Noted Vance: “Bob had a great leadership quality. He walked the path in life with set values. He treated people with a great deal of respect. He was for the student-athlete. He presided over a period of time there was a great deal of success in KU athletics. He had a positive influence on everybody he met. He held enormous respect nationally.”

Frederick’s AD predecessor, Monte Johnson, said he respected Frederick greatly.

“Bob probably represented integrity in college athletics as much as anybody I can think of,” Johnson said. “He knew players and coaches were the reason fans supported the program. He did a great job in the background. He’s as good a person as you can have in college athletics. He brought a coach here that gave us 15 of the greatest years of KU basketball. Bob’s the one who made that happen.”

That coach — Williams — will truly miss his buddy.

“There’s never been a person like him,” Williams said.


speedy 11 years, 3 months ago

60 years ago or so i was cutoff by a car who the put on his brakes unexpectantly. it a helpless feeling flying though the air waiting for the landining. head first and only got two sprained wrists. i feel for you fellow. get well quick.

area51 11 years, 3 months ago

He was a very good athletic director and a very good teacher. My thoughts and prayers go out to his family. I hope that KU does something for the memory of this fine man.

killabees 11 years, 3 months ago

It's a sad day for the Jayhawk Nation. Our hopes and prayers are with his family and friends.

Chicago_JHawk 11 years, 3 months ago

Terrible news. Condolences to his family.

rockchalkjjjhawk 11 years, 3 months ago

Nice guy. Great Jayhawk. Tragic. My thoughts and prayers to his family.

cal742 11 years, 3 months ago

Dr. Frederick was a great man. He taught a couple classes of mine while at KU and even though he was a big time athletic director, he always had time for his students. It was an honor and privilege to have learned from him and he will always be remembered! RIP Doc

wi_jayhawk 11 years, 3 months ago

Wow, this is such a shock! He was a great guy! He will definitely be missed by all who knew him!

truefan 11 years, 3 months ago

I didn't know Dr. Frederick personally, but anyone who is a fan of the University of Kansas has been positively affected by the great work he did. He brought us all a lot of joy over the years even if we never got a chance to speak with him face to face. Dr. Frederick will be missed.

Michael Bratisax 11 years, 3 months ago

He made KU a better place. He was a class act. He will be missed.

jayhawk02 11 years, 3 months ago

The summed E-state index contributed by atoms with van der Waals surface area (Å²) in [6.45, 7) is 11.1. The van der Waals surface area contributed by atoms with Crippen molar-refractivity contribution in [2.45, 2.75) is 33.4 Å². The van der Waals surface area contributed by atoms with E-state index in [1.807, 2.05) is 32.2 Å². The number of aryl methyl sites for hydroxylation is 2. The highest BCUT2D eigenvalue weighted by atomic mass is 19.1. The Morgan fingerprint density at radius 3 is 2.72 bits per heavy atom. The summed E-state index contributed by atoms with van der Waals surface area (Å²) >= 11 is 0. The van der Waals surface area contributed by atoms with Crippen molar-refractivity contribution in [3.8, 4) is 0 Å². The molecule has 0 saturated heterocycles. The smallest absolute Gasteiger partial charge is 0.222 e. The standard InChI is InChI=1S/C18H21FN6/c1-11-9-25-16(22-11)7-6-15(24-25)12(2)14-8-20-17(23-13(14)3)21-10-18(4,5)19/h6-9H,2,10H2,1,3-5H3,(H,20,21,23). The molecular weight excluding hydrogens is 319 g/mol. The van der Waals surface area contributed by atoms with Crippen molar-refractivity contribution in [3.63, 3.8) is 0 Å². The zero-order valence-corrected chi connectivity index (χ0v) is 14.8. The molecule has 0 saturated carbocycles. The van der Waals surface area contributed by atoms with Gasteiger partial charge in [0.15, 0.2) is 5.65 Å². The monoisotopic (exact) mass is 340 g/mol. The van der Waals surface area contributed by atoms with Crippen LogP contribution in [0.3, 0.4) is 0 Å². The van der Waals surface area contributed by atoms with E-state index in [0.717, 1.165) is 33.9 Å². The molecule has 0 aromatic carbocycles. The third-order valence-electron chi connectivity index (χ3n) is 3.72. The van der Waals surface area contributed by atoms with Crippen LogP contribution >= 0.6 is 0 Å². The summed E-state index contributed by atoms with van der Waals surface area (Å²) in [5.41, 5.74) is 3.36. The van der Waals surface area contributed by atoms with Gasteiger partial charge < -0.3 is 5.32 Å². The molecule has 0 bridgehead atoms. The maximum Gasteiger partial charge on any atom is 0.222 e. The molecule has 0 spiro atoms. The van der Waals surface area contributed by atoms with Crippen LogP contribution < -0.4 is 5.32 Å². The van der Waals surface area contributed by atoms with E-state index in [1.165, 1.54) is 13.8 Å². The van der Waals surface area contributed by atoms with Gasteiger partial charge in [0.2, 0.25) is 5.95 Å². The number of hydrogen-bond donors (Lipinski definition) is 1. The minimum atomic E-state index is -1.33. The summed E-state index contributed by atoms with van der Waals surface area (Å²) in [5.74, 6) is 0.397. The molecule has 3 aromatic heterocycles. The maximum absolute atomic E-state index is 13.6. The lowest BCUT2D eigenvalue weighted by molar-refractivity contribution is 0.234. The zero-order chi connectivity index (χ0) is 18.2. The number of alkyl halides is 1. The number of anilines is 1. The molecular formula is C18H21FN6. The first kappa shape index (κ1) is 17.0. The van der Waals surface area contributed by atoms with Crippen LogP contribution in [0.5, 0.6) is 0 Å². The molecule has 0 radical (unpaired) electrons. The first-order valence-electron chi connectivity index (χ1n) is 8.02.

He represented KU in amazing fashion. He was truly Mr. Jayhawk. My condolences go out to his family. They will be in my prayers.

DallasHawk 11 years, 3 months ago

Dr. Frederick was an amazing person and he will be missed. I had the opportunity to be in a couple of his classes and there could not have been a better educator and person. Terrible sad…

milwaukeeJAYHAWK 11 years, 3 months ago

wait, what killed him? he was wearing his helmet, but did he break his neck?

so sad

A life well lived Dr. F

cre017 11 years, 3 months ago

What a tragic, tragic loss of life. Dr. Bob, as a man who grew up during some of the highest moments in KU sports history, I thank you. I will see you in heaven my friend. We all owe you so much for the joy of winning sports you have provided to so many of us.

Meghan Sullivan 11 years, 3 months ago

I had the chance to work with Bob last spring when he offered to help out with Devin's Run. As Honorary Chair of the event, Bob was so dedicated in helping us with the event and took time out of his busy schedule because he honestly cared about the event and the cause. And over the few months I got to work with him I realized that this was his personality; honest, caring, and dedicated. Thank you, Bob. I feel lucky to have gotten to know you. You will be deeply missed.

John Randall 11 years, 3 months ago

Yes, he had on a helmet. He was a veteran of many biking event, ALWAYS wore his helmet and advocated them for all riders. Unfortunately, helmets/seat belts/air bags only limit injuries, don't prevent accidents.

One article mentioned that street was being used by heavy equipment to access a work site. It also stated that it was inaccurate to call it a "pot hole." Whatever the road condition at the time of Bob's accident, it had been covered by a temporary pavement patch early the next day when reporters arrived to look it over and possibly photograph it.

My guess is that Bob was riding a familiar route, encountered an unexpected hazard, and was thrown off his bike by his own momentum. Whether he landed on damaged pavement or not, the the accident and landing caused fatal injuries.

Tragic as it is to lose an exemplary human being at any stage of life, family, friends, colleagues, the University, the Conference, the national sports community can be grateful for the many benefits of having such a fine man for the time we did.

R.I.P., Mr. Fredericks, Rrroock Chaaallk, Jaaayyhaaawwk, Kaaayy UuuUU

Tony Bandle 11 years, 3 months ago

What a shock. Hopefully the KU teams can acknowledge his contributions by wearing his initials or some other appropriate means of recognition this coming year.

Tim Orel 11 years, 3 months ago

I knew him from Lawrence High School and I had a class with one of his sons. I, too, am sad to hear of his passing and I wish his family well.

melott 11 years, 3 months ago

I notice that the explanation of how the hole was there (something left undone by Black Hills, I believe) which was in the newspaper story has disappeared from the website. Is this suspicious or not?